Credit: Ron Scott photo

Some jazz and folk fans were still holding out hoping the horrific COVID19 pandemic imposing a worldwide blanket of death and lockdowns or shelter-in-place would be contained with the many precautions set in place, but unfortunately that has not happened. In light of this dreadful fact and health risks the Newport Jazz and Folk Festival organization has announced the cancellation of the 2020 festivals.

In a statement posted on the festival’s social media channels, Executive Director Jay Sweet called it “the letter I was praying I wouldn’t have to write, feeling we need the healing powers of live music more now than ever.”

In light of this decision the Newport organization was concerned with its ongoing financial support of music education programs around the country and its recently created Newport Festivals Musician Relief Fund to assist musicians faced with financial difficulties during the coronavirus crisis.

In an effort to best cope with these challenges, all 2020 festival ticket holders have been given three options: to donate all or a portion of the ticket price to the festival organization’s charitable and administrative activities; to apply that money to a new 2021 Revival Membership, which includes three-day tickets to next year’s festival; or to receive a 100% refund.

Sweet wrote in his statement, “Rest assured we have invited ALL the announced artists to join us next year.” Stay tuned for more details.

As live music continues to be only a recurring dream in the midst of this pandemic, The Jazz Gallery continues its weekly Happy Hour Hangs at 6 p.m. On May 7 the eclectic guitarist, singer/songwriter Becca Stevens, who stirs jazz, pop, chamber and folk music, will perform live—get your snacks ready. On May 8 the drummer for all seasons, who always brings a little combustion to the gig, will show off his stuff in the comfort of his home reaching to our homes, live online. On May 9 the pianist, composer Orrin Evans comes to your home with an appetite for inventions in new dimensions. On May 11, the Zoom Dance Party jumps off with guest DJ Terri Lyne Carrington. Yes, an opportunity to actually party with a celebrated jazz drummer turned DJ for the night, all in for the soul.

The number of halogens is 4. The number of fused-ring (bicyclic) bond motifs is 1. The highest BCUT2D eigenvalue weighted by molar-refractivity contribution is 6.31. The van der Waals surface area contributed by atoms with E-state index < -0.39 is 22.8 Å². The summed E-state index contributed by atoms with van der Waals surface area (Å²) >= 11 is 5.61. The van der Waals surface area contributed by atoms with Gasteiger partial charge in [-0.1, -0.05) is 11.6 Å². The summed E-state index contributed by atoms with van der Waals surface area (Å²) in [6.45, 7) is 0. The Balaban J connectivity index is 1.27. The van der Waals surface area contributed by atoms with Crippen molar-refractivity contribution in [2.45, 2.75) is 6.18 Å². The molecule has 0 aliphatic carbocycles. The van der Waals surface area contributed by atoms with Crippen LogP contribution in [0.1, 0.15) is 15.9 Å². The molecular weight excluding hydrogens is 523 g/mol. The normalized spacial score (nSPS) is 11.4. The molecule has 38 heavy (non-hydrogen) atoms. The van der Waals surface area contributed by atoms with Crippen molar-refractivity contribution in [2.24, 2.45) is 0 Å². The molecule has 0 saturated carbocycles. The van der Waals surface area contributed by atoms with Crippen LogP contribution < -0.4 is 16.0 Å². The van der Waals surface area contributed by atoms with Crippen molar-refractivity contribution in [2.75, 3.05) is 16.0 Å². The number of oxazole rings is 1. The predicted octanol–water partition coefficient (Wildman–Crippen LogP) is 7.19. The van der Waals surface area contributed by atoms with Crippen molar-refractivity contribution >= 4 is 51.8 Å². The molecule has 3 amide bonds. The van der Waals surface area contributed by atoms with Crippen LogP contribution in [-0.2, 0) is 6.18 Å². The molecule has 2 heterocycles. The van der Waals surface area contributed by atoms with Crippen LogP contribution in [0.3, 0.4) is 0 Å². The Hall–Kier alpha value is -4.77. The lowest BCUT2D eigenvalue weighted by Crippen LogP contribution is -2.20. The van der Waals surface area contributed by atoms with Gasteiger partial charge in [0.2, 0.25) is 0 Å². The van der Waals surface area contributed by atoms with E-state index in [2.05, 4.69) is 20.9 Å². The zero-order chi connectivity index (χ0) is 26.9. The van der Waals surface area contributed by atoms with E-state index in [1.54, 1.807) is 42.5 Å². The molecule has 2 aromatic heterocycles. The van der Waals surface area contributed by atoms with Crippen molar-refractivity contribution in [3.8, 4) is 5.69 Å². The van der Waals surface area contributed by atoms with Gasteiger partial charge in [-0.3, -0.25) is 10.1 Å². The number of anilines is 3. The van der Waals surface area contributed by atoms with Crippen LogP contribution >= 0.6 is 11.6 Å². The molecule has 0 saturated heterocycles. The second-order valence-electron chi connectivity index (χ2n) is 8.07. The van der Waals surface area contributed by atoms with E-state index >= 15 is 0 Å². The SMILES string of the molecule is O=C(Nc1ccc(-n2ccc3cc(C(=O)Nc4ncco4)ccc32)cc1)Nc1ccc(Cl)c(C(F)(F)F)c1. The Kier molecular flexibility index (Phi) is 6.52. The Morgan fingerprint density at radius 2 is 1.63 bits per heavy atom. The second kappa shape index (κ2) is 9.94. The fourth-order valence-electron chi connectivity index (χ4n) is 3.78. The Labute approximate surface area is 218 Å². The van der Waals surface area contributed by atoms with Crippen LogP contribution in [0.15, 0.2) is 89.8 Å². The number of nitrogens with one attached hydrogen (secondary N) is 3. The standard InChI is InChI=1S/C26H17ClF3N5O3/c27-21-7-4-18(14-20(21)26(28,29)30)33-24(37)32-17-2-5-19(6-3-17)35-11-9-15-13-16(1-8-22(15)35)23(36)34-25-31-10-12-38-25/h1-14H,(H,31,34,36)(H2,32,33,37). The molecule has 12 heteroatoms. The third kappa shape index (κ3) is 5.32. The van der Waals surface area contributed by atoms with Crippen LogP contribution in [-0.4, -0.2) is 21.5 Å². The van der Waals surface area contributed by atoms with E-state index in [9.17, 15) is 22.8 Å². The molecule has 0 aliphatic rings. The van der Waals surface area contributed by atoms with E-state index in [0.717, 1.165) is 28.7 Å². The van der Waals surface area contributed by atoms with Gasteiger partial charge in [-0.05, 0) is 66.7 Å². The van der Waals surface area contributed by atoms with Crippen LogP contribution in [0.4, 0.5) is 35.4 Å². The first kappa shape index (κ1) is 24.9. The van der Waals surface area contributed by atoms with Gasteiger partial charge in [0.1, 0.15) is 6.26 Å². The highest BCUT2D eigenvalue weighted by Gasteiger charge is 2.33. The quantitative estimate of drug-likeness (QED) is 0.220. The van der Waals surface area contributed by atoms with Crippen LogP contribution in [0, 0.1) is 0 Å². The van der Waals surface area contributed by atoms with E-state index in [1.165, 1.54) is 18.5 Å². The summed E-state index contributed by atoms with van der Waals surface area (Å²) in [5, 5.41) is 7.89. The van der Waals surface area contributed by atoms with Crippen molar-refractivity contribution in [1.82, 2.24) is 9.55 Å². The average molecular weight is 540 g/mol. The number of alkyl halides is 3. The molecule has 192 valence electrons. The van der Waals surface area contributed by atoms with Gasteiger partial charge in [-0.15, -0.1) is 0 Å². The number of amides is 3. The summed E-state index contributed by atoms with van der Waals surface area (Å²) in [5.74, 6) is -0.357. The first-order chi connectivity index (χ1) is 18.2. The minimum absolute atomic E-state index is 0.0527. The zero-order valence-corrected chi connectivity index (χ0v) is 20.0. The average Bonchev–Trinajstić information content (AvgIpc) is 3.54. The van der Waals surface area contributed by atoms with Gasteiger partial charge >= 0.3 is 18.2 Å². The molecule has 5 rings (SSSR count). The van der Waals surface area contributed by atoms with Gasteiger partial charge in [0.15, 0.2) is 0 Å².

For more information, tickets and Zoom setup, visit the website at jazzgallery.org.

Danny Mixon Live at Space Chrio was recorded last year in South Korea. From my perspective this Harlem native is one of the most under-rated pianists on the jazz scene. He swings and even sings on Miles Davis’ “All Blues.” The album includes 11 jazz standards, from Duke Ellington’s “Satin Doll” to Thelonious Monk’s “Blue Monk,” to Cannonball Adderley’s “Mercy, Mercy, Mercy.” On “Body and Soul” Mixon has a beautiful tone that touches all 81 keys. His fingers dance in high register as he moves into a few bars of “Somewhere Over the Rainbow” before brilliantly drifting back. He ends in a big crescendo playing deep heavy-chords that ascend to a higher pitch as the drummer injects cymbal blasts. On the medley “I Can’t Get Started” a ballad with drum brushes leads as Mixon lays that Harlem piano soul to the keys. “On a Clear Day” finds the trio in an uptempo hard swing from bass to drums. Mixon is outlandish on this one, heavy percussive hits, crazy improvisational hits that all come together like a moving rainbow canvas.

“Man, we had a great time. We only had one rehearsal but it was a good feeling and the audience loved it,” stated Mixon. It was Mixon’s first time to South Korea although he had met the owners of the club in the Blue Note jazz club in Osaka, Japan. When the club was finally finished, Mira Oka invited Mixon to perform in the new club. While there he also conducted music classes with young students. Mixon was invited to return this week (May 2-8) with his own band and his favorite vocalist Antoinette Montague. Unfortunately, COVID-19 cancelled those plans.

Mixon worked with noted vocalist Joe Lee Wilson before becoming a member of Betty Carter’s band (1971-72) that proved to be a learning bootcamp for pianists who were chosen. He was also a member of another camp, Art Blakey’s Jazz Messengers, as well as played with Pharoah Sanders and jazz vocalists Joe Williams and Dee Dee Bridgewater.